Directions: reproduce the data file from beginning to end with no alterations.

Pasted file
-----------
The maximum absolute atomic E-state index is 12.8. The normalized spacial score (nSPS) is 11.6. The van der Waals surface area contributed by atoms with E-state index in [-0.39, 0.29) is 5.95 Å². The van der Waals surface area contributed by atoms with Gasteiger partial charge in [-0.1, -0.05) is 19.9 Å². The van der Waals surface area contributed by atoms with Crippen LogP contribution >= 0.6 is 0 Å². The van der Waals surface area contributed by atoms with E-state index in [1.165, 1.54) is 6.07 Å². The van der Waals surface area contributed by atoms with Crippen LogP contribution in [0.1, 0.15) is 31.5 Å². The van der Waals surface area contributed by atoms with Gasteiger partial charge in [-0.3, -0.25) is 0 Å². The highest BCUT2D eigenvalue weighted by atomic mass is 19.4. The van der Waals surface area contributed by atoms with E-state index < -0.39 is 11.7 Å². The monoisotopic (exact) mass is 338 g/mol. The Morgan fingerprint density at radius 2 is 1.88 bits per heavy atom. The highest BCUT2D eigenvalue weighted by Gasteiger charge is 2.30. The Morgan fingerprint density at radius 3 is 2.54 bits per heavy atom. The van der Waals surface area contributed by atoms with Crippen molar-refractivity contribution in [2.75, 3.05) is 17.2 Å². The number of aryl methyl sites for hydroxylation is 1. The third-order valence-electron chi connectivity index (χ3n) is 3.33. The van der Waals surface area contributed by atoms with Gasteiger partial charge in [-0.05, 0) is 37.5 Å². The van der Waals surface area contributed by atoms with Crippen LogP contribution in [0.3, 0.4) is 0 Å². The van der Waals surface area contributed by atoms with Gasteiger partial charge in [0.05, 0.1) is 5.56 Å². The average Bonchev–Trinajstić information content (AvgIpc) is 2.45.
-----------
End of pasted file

The maximum absolute atomic E-state index is 12.8. The normalized spacial score (nSPS) is 11.6. The van der Waals surface area contributed by atoms with E-state index in [-0.39, 0.29) is 5.95 Å². The van der Waals surface area contributed by atoms with Gasteiger partial charge in [-0.1, -0.05) is 19.9 Å². The van der Waals surface area contributed by atoms with Crippen LogP contribution >= 0.6 is 0 Å². The van der Waals surface area contributed by atoms with E-state index in [1.165, 1.54) is 6.07 Å². The van der Waals surface area contributed by atoms with Crippen LogP contribution in [0.1, 0.15) is 31.5 Å². The van der Waals surface area contributed by atoms with Gasteiger partial charge in [-0.3, -0.25) is 0 Å². The highest BCUT2D eigenvalue weighted by atomic mass is 19.4. The van der Waals surface area contributed by atoms with E-state index < -0.39 is 11.7 Å². The monoisotopic (exact) mass is 338 g/mol. The Morgan fingerprint density at radius 2 is 1.88 bits per heavy atom. The highest BCUT2D eigenvalue weighted by Gasteiger charge is 2.30. The Morgan fingerprint density at radius 3 is 2.54 bits per heavy atom. The van der Waals surface area contributed by atoms with Crippen molar-refractivity contribution in [2.75, 3.05) is 17.2 Å². The number of aryl methyl sites for hydroxylation is 1. The third-order valence-electron chi connectivity index (χ3n) is 3.33. The van der Waals surface area contributed by atoms with Gasteiger partial charge in [-0.05, 0) is 37.5 Å². The van der Waals surface area contributed by atoms with Crippen LogP contribution in [0.3, 0.4) is 0 Å². The van der Waals surface area contributed by atoms with Gasteiger partial charge in [0.05, 0.1) is 5.56 Å². The average Bonchev–Trinajstić information content (AvgIpc) is 2.45.